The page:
Migrant poetry closes out Heritage Month
From brushstrokes to colorful verses, the celebration of Hispanic Heritage Month continues to break down all artistic barriers between Mexico and the U.S.
Some 60 poets shouted through passionate tears and struggled through difficult emotions while reading some their works aloud. Some had actually lived these narratives. A few spoke of cultural or environmental change in their border communities, and others spoke of physical, mental or emotional change from personal experiences involving the border.
Poetas Migrantes would mark the end of October’s Chicano art celebration during Heritage Month. Sixty poets came from far and wide to share tales of the southern border. Topics included economic struggles, cultural integration, escape, survival and despair, along with a dash of romance.
Seventeen separate events took place in the both cities named San Luis – one in Arizona, the other in Rio Colorado, Mexico – for four days beginning Oct. 18. Reading locations included libraries, universities, colleges and even the streets of both cities, with 17 timely events and each of the 60 poets scattered around in these locations including the Arizona Western College’s learning center.
This would be the poet’s 11th encounter since the original one in 2007, organized by the Writers Association and Promoters of Culture of San Luis R.C. In 2016, AWC Spanish professor Martha Martinez started collaborating with the organizer of this gathering, Manuel Cuen, to introduce some of these readings to the students of AWC.
Before Cuen became the organizer of this event, he worked for the Mexican Consulate. Eventually, he decided to help out the AWC-NAU Academic Library by offering them a vast collection of academic resources of the arts from the southwest borderlands, called the Southwest Border Collection.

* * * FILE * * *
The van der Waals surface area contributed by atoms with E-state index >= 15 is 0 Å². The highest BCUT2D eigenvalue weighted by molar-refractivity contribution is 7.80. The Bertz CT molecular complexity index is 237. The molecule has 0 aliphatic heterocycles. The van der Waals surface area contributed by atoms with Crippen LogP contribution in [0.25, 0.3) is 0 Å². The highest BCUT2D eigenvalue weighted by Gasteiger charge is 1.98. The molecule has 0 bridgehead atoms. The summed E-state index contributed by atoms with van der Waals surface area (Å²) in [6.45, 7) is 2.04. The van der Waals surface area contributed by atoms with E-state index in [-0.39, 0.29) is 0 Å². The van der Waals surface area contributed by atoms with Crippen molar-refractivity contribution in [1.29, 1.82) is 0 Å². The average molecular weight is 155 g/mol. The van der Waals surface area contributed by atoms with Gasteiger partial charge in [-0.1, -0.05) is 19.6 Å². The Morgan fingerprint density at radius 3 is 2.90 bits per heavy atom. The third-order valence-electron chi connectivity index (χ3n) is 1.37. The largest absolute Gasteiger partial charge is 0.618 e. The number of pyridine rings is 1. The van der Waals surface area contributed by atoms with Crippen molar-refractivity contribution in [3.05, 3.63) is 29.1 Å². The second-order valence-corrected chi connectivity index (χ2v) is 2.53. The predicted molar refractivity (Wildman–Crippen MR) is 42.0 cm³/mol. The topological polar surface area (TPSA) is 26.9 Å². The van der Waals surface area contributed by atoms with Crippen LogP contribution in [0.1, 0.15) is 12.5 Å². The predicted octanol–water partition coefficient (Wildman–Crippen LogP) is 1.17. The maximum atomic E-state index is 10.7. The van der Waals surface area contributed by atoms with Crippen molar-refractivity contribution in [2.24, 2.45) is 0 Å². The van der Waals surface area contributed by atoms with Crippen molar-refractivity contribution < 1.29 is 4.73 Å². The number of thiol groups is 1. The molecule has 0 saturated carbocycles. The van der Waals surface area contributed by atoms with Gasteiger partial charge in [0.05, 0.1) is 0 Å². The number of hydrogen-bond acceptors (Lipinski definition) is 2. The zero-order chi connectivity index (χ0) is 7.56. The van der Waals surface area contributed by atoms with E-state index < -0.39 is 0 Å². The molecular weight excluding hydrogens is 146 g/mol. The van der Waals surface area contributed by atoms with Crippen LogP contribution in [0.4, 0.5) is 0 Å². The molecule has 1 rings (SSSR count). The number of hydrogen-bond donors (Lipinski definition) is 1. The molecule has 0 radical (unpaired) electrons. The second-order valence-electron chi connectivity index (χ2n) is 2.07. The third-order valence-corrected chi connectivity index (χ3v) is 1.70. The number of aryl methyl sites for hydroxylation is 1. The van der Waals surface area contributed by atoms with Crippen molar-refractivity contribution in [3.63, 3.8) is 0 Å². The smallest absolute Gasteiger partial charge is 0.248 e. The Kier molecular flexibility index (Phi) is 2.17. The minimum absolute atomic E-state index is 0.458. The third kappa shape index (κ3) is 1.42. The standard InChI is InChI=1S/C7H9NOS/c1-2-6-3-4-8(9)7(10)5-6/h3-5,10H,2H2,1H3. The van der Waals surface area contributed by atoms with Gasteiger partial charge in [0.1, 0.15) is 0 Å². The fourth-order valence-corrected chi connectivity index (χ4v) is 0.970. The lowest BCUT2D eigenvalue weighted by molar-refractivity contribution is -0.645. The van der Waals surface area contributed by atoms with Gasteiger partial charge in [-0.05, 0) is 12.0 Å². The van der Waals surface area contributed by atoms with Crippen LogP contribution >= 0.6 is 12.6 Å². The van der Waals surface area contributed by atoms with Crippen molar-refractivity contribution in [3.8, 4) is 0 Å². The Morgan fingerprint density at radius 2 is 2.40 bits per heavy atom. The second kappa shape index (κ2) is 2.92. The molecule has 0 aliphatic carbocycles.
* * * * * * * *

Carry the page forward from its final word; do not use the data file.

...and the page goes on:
More school projects would later emerge from this collaboration. For example, AWC Art Professor Brad Pease and Martinez helped start a program on campus focusing on poetry reading, group discussions, music and writing labs. This Art Garden, whose location is yet to be determined, will be a place where art can be created, discussed and celebrated.
“I went to see people collaborate and discuss poetry and the arts, and to discuss the concept of border and migrants, including keeping the culture alive,” said Pease.
For him, such public events are about discussion amongst the poets and the audience to examine how the art or literature can be improved, how it can be relatable and even how it can offer inspiration.
Oralia Lopez, a poet from Mexicali, Mexico, said her poetry is about preserving “my accurate heritage for future generations and my beloved village.”
Her narrative was about the environmental and cultural change in an area she visited once for inspiration, but the focus was mostly on how she enjoys living in a rich culture that’s more authentic than contemporary society, which emphasizes economic progress over tradition, leaving nothing behind for future generations.
“Our work is to celebrate art, music and poetry of the border,” said Martinez, “and to keep our cultures alive with pride.”